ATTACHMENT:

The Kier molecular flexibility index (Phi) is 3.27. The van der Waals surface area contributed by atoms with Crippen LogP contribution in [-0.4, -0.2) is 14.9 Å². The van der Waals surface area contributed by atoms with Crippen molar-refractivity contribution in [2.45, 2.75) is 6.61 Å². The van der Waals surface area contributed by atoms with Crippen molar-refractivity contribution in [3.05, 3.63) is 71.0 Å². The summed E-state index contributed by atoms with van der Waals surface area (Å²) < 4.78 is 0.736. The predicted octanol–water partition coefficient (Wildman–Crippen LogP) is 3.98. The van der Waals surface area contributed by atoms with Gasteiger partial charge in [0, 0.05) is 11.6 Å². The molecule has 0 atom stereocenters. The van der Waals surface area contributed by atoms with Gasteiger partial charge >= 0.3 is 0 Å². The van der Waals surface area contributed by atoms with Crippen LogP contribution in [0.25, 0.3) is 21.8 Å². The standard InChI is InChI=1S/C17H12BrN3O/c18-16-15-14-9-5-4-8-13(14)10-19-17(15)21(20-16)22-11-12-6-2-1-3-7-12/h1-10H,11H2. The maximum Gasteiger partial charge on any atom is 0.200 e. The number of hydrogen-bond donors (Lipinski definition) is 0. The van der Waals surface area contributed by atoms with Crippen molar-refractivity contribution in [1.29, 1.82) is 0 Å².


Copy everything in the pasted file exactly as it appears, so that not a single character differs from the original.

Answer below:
The Kier molecular flexibility index (Phi) is 3.27. The van der Waals surface area contributed by atoms with Crippen LogP contribution in [-0.4, -0.2) is 14.9 Å². The van der Waals surface area contributed by atoms with Crippen molar-refractivity contribution in [2.45, 2.75) is 6.61 Å². The van der Waals surface area contributed by atoms with Crippen molar-refractivity contribution in [3.05, 3.63) is 71.0 Å². The summed E-state index contributed by atoms with van der Waals surface area (Å²) < 4.78 is 0.736. The predicted octanol–water partition coefficient (Wildman–Crippen LogP) is 3.98. The van der Waals surface area contributed by atoms with Gasteiger partial charge in [0, 0.05) is 11.6 Å². The molecule has 0 atom stereocenters. The van der Waals surface area contributed by atoms with Gasteiger partial charge >= 0.3 is 0 Å². The van der Waals surface area contributed by atoms with Crippen LogP contribution in [0.25, 0.3) is 21.8 Å². The standard InChI is InChI=1S/C17H12BrN3O/c18-16-15-14-9-5-4-8-13(14)10-19-17(15)21(20-16)22-11-12-6-2-1-3-7-12/h1-10H,11H2. The maximum Gasteiger partial charge on any atom is 0.200 e. The number of hydrogen-bond donors (Lipinski definition) is 0. The van der Waals surface area contributed by atoms with Crippen molar-refractivity contribution in [1.29, 1.82) is 0 Å².